Long-term investing is gaining momentum
Recent geopolitical turmoil and weaker-than-expected corporate earnings can quickly turn market sentiment negative and bring our focus too much into the "here and now." With that, we risk losing track of long-term value creation and sustainable profit growth. Inevitably, focusing the attention on short-term factors tends to disregard long-term outcomes. But what lessons can we learn beyond the world of fast money movers?
By putting too much emphasis on short-term returns, investors contribute to what Dominic Barton at McKinsey calls "quarterly capitalism," casting a negative influence on a company's strategy. In Barton's 2011 article "Capitalism for the Long Term," he expresses that short-termism in modern business lies at the heart of many of our problems. One year later, economist John Kay published the conclusions of his "Kay Review of UK Equity Markets and Long-term Decision Making." One of his key recommendations was the creation of an Investor Forum with the view to facilitate engagement between investors and companies, ultimately supporting long-term value creation. This new body was finally launched in July, chaired by Simon Fraser, current chair of Foreign & Colonial Investment Trust and former CIO of Fidelity Worldwide Investment.
Investing for the long term seeks to align horizons of investors with long business cycles. In June 2014, a study conducted by Miguel Santisteve polled 21 investment professionals globally, trying to establish an ideal investment horizon for a typical long-term investor. Four in five interviewees agreed that long-term investors should have an investment horizon of at least five years in their portfolios, while nearly two in five preferred an even larger timeframe of at least 10 years.
The results of our survey reiterated the general perception that investors' short-termism had not improved since the financial crisis, with only 14 percent believing average investment horizon to have increased since the 2008 financial crisis.
The impact of high-frequency trading (HFT) globally has clearly reinforced this negative perception. Not surprisingly, the additional trading activity carried out has resulted in a shortening of the average length of time stocks are held for. And yet, the investment community should not forget that the traditional institutional investor continues to be the key influencer on business behavior.
It is precisely outside the HFT space where a fascinating new trend is emerging. Contrary to what our panel would have expected, the ownership study on more than 8,000 investors based worldwide carried out by Miguel Santisteve indicated that investor turnover has been consistently decreasing since the financial crisis. More than one-in-three U.S. dollars invested by asset managers is currently held in portfolios with very low turnover rates indicative of average holding periods of five years or longer; nearly three times the levels seen back in 2008.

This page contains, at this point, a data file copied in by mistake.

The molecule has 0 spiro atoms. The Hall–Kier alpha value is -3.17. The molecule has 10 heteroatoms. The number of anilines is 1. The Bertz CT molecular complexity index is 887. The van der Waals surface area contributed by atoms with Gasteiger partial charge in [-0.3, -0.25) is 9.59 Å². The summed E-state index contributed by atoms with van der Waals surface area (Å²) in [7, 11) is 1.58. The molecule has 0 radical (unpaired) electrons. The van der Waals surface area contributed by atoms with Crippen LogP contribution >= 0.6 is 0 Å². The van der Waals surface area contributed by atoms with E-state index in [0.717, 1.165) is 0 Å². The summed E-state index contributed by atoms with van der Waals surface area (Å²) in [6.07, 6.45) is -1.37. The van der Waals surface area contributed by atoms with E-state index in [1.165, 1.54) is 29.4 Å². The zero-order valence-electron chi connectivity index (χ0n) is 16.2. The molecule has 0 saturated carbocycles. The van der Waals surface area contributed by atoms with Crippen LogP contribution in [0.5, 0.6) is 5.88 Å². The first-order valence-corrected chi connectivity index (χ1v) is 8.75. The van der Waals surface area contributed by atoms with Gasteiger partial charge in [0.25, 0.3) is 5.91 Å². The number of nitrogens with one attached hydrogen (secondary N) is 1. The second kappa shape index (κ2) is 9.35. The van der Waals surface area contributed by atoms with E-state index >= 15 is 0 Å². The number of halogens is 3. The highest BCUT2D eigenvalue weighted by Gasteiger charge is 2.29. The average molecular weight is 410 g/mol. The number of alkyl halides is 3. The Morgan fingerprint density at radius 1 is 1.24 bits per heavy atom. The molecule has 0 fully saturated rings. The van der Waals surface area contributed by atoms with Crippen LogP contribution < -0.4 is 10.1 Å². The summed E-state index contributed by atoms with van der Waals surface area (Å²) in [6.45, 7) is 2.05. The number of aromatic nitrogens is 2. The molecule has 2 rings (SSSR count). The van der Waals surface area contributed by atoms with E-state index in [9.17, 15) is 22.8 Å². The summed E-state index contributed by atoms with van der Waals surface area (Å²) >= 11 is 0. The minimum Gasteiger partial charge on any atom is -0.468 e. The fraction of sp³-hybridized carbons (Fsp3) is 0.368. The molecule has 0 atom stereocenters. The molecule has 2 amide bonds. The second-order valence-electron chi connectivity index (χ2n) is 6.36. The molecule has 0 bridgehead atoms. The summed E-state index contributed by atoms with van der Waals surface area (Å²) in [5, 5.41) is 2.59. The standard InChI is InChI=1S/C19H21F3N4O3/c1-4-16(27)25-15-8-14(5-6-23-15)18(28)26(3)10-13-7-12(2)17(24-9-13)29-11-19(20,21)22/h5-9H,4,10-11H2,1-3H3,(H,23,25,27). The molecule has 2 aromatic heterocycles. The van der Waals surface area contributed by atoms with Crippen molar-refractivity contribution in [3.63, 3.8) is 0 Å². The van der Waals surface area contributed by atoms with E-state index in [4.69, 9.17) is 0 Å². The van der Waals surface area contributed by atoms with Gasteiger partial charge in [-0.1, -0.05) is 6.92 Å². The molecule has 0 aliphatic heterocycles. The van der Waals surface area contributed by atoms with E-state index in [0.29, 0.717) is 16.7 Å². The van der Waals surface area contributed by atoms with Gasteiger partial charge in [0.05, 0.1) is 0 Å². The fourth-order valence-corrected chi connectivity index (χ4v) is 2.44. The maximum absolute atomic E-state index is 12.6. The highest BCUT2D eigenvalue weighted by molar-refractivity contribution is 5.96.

A key factor contributing to this decrease in stock turnover could be the adoption of sustainable and responsible investment (SRI) practices by a growing number of investors. The integration of Environmental, Social and Governance (ESG) factors in their decision making, championed by the United Nations-sponsored Principles for Responsible Investment (UNPRI), generally implies taking a long-term investment approach. Our research indicates that the portfolio turnover of SRI investors is on average 20 percent lower than that of mainstream investors. Dutch pension managers APG and PGGM alongside U.K. ethical investor CCLA are low-turnover leaders outperforming the benchmark by more than 50 percent.
The noticeable resurgence of long-term investors means that short-termism is no longer the dominant approach it once represented; yet our survey reveals a high degree of consensus among its participants on additional policy changes which could further boost this trend towards long-termism.
First, asset owners need to establish long-term investment mandates to strengthen returns. This would give asset managers more flexibility to invest without being penalized for deviating from short-term performance benchmarks. Similarly, retail funds should increase their investment horizon. Lastly, executive pay needs to remain aligned with long-term objectives. Fidelity Worldwide Investment CIO Dominic Rossi recently demanded companies ban bosses cashing in bonus shares for at least five years; the firm has voted against remuneration proposals for more than half of FTSE 350 companies it voted on during 2014.
This new investor mindset creates an unprecedented opportunity for businesses to refocus their strategy. By shifting their attention from quarterly earnings to long-term innovation targets, improving operational efficiency and lessening their overall environmental impact, businesses can become truly sustainable and be better placed to attract investors for the long haul. Increasing the presence of low-turnover and SRI investors in the shareholder base will naturally result in lower stock price volatility. We're already seeing this in companies such as Unilever and Google